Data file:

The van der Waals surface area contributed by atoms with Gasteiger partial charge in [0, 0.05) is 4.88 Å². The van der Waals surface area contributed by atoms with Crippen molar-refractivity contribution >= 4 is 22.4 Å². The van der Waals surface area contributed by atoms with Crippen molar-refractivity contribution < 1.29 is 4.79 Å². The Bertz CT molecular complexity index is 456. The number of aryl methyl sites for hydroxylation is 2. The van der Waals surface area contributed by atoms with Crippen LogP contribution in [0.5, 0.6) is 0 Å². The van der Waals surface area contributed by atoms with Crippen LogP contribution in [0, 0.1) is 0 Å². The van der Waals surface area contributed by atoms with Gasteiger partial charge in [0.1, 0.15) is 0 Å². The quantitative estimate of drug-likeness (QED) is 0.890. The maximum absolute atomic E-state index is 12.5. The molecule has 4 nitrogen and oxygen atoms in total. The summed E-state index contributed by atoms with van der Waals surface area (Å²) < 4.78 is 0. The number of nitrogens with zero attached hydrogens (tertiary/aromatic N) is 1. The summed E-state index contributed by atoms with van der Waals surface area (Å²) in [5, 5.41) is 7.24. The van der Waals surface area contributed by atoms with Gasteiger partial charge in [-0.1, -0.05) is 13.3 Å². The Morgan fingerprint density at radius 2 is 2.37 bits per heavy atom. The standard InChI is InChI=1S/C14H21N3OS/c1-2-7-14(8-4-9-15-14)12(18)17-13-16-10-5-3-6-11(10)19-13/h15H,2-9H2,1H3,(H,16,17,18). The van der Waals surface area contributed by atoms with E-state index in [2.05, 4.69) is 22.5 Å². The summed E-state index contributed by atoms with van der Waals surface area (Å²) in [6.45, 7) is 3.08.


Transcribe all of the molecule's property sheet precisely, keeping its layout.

The van der Waals surface area contributed by atoms with Gasteiger partial charge in [0, 0.05) is 4.88 Å². The van der Waals surface area contributed by atoms with Crippen molar-refractivity contribution >= 4 is 22.4 Å². The van der Waals surface area contributed by atoms with Crippen molar-refractivity contribution < 1.29 is 4.79 Å². The Bertz CT molecular complexity index is 456. The number of aryl methyl sites for hydroxylation is 2. The van der Waals surface area contributed by atoms with Crippen LogP contribution in [0.5, 0.6) is 0 Å². The van der Waals surface area contributed by atoms with Crippen LogP contribution in [0, 0.1) is 0 Å². The van der Waals surface area contributed by atoms with Gasteiger partial charge in [0.1, 0.15) is 0 Å². The quantitative estimate of drug-likeness (QED) is 0.890. The maximum absolute atomic E-state index is 12.5. The molecule has 4 nitrogen and oxygen atoms in total. The summed E-state index contributed by atoms with van der Waals surface area (Å²) < 4.78 is 0. The number of nitrogens with zero attached hydrogens (tertiary/aromatic N) is 1. The summed E-state index contributed by atoms with van der Waals surface area (Å²) in [5, 5.41) is 7.24. The van der Waals surface area contributed by atoms with Gasteiger partial charge in [-0.1, -0.05) is 13.3 Å². The Morgan fingerprint density at radius 2 is 2.37 bits per heavy atom. The standard InChI is InChI=1S/C14H21N3OS/c1-2-7-14(8-4-9-15-14)12(18)17-13-16-10-5-3-6-11(10)19-13/h15H,2-9H2,1H3,(H,16,17,18). The van der Waals surface area contributed by atoms with E-state index in [2.05, 4.69) is 22.5 Å². The summed E-state index contributed by atoms with van der Waals surface area (Å²) in [6.45, 7) is 3.08.